Castellini on Computers Radio Show


The #1 Computer Radio Show

About Rick, Adam & the Show

The Castellini on Computers radio talk show hit the air in April 1999. Our idea was to create a talk show where anyone would feel comfortable asking questions about technology. While there are a number of computer and technology related talk shows on the radio, Castellini on Computers is the only show that centers around callers’ questions. We strive to keep the show focused on the everyday questions, concerns and quandaries. We hope that listeners to Castellini on Computers will hear a program with practical questions and answers that apply to all classes of computer users.

Our motto (unofficially) is: “We provide computer information that you can not only use, but understand.” We are often flattered as listeners from time-to-time refer to our show as the “Car Talk of the computer and technology world”. Since technology isn’t always sexy, we also enjoy covering the lighter side of the digital world.

 Rick Castellini I came into technology via an unusual road. I graduated from Texas Woman’s University with a Physical Therapy degree and worked as a therapist for nearly 10 years. I didn’t grow up with a computer. I didn’t go to college with a computer. My first computer was a 286 with a noisy dot matrix printer that I purchased in 1990. Like many of our listeners, I was fascinated by the machine and quickly learned to accomplish tasks I needed in my physical therapy career. Colleagues noticed my use of the computer in everyday tasks and often asked for my tutelage in learning how to use the computer for their own tasks. Because I do not have a computer degree or background, my “pupils” found that I could easily explain computing concepts without the computer lingo. In 1995, I decided to ease out of physical therapy and start a new career as a computer trainer/consultant. Nearly 10 years later, I am now a Microsoft Certified Professional, author of a computer book, computer lecturer, and spend my days training and troubleshooting with computer users in their homes and offices. My family (wife, daughter, son and two goats), continue to support my Saturdays away hosting the Castellini on Computers radio show.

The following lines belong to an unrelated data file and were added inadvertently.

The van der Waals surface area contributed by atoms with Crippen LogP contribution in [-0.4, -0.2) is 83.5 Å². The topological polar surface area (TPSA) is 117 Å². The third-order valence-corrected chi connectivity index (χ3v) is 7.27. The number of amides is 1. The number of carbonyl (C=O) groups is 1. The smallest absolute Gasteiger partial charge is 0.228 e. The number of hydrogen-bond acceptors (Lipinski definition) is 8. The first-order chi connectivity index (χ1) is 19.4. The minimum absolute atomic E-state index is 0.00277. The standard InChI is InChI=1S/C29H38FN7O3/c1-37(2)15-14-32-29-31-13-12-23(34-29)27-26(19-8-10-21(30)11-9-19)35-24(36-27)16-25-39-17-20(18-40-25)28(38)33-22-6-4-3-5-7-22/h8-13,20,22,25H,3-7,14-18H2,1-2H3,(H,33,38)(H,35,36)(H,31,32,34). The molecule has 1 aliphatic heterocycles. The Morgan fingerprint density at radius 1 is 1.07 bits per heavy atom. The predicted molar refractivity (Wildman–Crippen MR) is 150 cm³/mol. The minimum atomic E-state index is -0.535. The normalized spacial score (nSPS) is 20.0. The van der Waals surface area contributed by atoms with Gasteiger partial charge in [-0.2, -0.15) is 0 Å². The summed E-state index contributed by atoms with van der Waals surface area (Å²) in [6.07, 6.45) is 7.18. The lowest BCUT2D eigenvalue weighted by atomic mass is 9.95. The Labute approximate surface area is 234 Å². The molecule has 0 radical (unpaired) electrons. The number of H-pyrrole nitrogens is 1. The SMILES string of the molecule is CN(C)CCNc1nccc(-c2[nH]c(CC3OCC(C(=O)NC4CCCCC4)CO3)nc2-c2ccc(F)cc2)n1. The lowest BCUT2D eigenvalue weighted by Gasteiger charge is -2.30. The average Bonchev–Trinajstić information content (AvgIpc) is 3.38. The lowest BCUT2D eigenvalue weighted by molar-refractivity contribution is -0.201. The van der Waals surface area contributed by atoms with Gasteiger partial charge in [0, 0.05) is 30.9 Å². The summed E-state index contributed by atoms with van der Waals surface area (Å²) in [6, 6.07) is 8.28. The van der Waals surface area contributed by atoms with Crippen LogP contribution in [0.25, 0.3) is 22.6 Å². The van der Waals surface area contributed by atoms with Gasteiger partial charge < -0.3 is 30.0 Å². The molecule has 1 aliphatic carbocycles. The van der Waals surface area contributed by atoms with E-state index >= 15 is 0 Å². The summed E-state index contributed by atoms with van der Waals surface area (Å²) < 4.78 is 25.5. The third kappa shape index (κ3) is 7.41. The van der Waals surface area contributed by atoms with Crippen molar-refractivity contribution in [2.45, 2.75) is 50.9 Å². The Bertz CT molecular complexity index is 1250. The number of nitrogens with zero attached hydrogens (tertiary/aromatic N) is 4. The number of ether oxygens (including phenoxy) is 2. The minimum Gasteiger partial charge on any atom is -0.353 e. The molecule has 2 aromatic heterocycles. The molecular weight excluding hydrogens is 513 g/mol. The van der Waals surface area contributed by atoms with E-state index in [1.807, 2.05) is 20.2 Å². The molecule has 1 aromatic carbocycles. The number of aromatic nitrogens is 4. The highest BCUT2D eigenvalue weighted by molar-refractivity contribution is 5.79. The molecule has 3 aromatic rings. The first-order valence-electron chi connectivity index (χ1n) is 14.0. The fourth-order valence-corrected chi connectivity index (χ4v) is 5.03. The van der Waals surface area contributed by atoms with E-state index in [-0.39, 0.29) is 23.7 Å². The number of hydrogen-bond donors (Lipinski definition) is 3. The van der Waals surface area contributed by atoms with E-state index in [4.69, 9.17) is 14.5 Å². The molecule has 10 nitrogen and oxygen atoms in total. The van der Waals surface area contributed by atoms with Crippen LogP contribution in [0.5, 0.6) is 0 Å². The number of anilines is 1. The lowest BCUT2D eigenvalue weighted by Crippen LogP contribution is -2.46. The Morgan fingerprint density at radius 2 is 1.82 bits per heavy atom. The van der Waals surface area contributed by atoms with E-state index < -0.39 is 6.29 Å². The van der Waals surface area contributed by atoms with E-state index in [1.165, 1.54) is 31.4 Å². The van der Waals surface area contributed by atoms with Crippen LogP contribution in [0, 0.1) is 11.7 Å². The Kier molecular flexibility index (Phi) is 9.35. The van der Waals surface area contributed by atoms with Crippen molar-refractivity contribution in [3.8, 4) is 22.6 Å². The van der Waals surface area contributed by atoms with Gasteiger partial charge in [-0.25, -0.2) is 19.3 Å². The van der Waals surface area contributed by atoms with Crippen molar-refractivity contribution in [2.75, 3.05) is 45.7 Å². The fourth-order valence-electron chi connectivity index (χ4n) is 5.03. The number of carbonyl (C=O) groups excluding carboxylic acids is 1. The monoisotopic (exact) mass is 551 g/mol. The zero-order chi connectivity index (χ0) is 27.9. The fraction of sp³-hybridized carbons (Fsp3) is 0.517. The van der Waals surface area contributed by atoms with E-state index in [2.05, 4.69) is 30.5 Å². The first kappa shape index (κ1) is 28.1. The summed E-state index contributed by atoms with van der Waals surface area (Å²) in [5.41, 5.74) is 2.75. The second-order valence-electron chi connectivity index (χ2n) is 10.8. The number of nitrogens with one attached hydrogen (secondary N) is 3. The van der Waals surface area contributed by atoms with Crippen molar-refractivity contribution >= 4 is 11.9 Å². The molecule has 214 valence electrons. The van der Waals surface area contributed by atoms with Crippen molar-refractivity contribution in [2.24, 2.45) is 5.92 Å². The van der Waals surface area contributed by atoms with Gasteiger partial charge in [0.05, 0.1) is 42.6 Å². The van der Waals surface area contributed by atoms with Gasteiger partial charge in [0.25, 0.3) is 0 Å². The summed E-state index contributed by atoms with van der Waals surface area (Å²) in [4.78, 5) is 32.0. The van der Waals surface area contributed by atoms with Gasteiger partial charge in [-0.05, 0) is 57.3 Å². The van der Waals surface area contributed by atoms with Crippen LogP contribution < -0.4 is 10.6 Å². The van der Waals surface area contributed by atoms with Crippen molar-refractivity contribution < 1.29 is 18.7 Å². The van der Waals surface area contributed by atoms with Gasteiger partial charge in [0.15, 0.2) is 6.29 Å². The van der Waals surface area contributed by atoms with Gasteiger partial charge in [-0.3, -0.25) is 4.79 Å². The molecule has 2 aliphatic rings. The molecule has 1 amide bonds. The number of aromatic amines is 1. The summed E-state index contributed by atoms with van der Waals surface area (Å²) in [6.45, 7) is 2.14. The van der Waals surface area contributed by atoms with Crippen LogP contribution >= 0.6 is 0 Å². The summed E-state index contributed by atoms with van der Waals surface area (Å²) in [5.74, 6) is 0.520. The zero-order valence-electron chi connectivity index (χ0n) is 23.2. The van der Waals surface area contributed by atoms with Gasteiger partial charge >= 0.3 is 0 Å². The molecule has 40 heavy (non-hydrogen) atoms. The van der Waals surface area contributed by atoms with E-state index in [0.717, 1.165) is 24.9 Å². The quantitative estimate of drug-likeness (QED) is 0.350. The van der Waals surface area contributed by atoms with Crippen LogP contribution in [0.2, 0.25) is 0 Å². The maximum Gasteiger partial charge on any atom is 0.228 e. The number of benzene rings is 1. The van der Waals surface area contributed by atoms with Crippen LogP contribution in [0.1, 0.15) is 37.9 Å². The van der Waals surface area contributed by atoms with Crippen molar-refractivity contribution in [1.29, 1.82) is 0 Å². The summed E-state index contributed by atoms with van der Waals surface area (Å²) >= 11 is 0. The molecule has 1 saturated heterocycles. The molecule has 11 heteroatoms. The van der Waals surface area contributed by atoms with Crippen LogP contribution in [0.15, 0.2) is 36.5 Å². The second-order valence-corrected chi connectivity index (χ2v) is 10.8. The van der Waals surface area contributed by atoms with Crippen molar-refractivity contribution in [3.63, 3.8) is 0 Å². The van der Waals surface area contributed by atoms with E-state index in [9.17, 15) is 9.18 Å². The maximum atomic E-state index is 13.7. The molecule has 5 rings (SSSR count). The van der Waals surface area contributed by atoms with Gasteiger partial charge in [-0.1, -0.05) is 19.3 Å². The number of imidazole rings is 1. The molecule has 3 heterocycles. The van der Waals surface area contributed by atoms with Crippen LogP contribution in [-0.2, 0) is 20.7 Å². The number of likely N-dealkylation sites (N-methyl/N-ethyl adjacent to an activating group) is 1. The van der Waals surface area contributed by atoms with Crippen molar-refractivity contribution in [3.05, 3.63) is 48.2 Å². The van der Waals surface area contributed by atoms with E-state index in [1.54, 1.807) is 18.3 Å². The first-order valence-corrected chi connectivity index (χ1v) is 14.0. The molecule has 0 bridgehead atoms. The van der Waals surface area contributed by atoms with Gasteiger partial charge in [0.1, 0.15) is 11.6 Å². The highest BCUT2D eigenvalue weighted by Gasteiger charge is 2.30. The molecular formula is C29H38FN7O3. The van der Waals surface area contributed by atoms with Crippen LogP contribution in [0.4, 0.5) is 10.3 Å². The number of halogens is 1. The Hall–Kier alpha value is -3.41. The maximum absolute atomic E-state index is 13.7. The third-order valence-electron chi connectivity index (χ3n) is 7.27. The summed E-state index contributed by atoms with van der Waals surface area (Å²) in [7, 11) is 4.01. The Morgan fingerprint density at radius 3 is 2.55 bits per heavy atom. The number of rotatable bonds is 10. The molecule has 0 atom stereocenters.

Adam Cochran My computer knowledge began way back in 1996 where as a young college student and newlywed I watched my wife setup our first computer as I stood shyly in the corner. My wife taught me how to turn it on. How did I get from having my wife set up my first computer to co-hosting a computer show less than 10 years later? Easy, as a poor college student I was forced to work on my own computer. After several (dozens perhaps) of unsuccessful attempts I quickly learned how NOT to fix a computer. In fact, my experience in radio stretched well beyond my experiences in computer help. I have worked in various positions in radio since I was barely 15. So, as it turns out I am a guy who has worked in radio for nearly half my life, I have a degree in Mass Communications, my first love is photography and spend my days making a living by exercising my computer and technology aptitude. I have a passion for computers and using them as a daily tool. I look forward to going on air each Saturday and helping people with their day-to-day computer problems. I have been in the callers’ shoes and wish that there would have been a show like Castellini on Computers in my early computing days.

Our favorite technology gadget…the TREO 600/650!!

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Electronic Voting

vioting machineI just returned from early voting and used a new e-voting machine. Once I was cleared to vote, I was given a small plastic brick that I entered into the machine that looked like a giant Venus fly trap. Once the screen came up, I was greeted with a very clear, large text voting ballot. As I glanced to the bottom of the screen, my ‘ballot’ would cover twelve screens. The touch screen was responsive, the text large and clear. As I voted, a paper record of my choices was being printed behind a small plastic cover to my left.

Overall, the voting was quick, smooth, and intuitive…for a computer guy. I can see where electronic voting for the non-techies of the world may be a little intimidating and not as intuitive. My polling place (a mall) had many volunteer helpers for folks who have questions.

As I exited the polling area, a woman was handing out “I voted” stickers. I asked if I could dip my finger in purple ink instead. She looked at me like I was the dumbest guy on the planet and even after I said, “Iraq, Afghanistan?”, she still looked at me with a blank stare. Geesh, I hope she’s one of our non-voting citizens.

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